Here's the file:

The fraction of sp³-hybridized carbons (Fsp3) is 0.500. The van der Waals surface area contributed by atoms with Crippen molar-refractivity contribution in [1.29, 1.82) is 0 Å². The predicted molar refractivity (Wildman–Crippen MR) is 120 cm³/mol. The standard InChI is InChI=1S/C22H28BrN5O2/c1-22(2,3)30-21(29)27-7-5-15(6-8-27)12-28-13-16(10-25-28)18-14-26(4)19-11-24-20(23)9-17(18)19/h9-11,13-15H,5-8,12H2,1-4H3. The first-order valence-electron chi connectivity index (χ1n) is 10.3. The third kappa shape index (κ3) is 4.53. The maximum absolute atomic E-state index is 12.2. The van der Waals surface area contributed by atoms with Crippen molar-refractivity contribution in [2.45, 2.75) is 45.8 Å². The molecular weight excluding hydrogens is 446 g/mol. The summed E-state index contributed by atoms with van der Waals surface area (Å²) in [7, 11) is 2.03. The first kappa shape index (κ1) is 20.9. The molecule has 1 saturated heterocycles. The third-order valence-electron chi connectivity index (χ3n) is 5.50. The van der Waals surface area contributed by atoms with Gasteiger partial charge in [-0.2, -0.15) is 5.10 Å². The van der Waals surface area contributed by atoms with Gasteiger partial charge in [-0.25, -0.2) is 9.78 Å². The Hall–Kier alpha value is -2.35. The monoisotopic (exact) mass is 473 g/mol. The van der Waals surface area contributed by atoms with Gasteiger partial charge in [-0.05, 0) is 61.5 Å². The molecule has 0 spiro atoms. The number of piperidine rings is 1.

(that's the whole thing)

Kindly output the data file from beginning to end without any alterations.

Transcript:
The fraction of sp³-hybridized carbons (Fsp3) is 0.500. The van der Waals surface area contributed by atoms with Crippen molar-refractivity contribution in [1.29, 1.82) is 0 Å². The predicted molar refractivity (Wildman–Crippen MR) is 120 cm³/mol. The standard InChI is InChI=1S/C22H28BrN5O2/c1-22(2,3)30-21(29)27-7-5-15(6-8-27)12-28-13-16(10-25-28)18-14-26(4)19-11-24-20(23)9-17(18)19/h9-11,13-15H,5-8,12H2,1-4H3. The first-order valence-electron chi connectivity index (χ1n) is 10.3. The third kappa shape index (κ3) is 4.53. The maximum absolute atomic E-state index is 12.2. The van der Waals surface area contributed by atoms with Crippen molar-refractivity contribution in [2.45, 2.75) is 45.8 Å². The molecular weight excluding hydrogens is 446 g/mol. The summed E-state index contributed by atoms with van der Waals surface area (Å²) in [7, 11) is 2.03. The first kappa shape index (κ1) is 20.9. The molecule has 1 saturated heterocycles. The third-order valence-electron chi connectivity index (χ3n) is 5.50. The van der Waals surface area contributed by atoms with Gasteiger partial charge in [-0.2, -0.15) is 5.10 Å². The van der Waals surface area contributed by atoms with Gasteiger partial charge in [-0.25, -0.2) is 9.78 Å². The Hall–Kier alpha value is -2.35. The monoisotopic (exact) mass is 473 g/mol. The van der Waals surface area contributed by atoms with Gasteiger partial charge in [-0.05, 0) is 61.5 Å². The molecule has 0 spiro atoms. The number of piperidine rings is 1.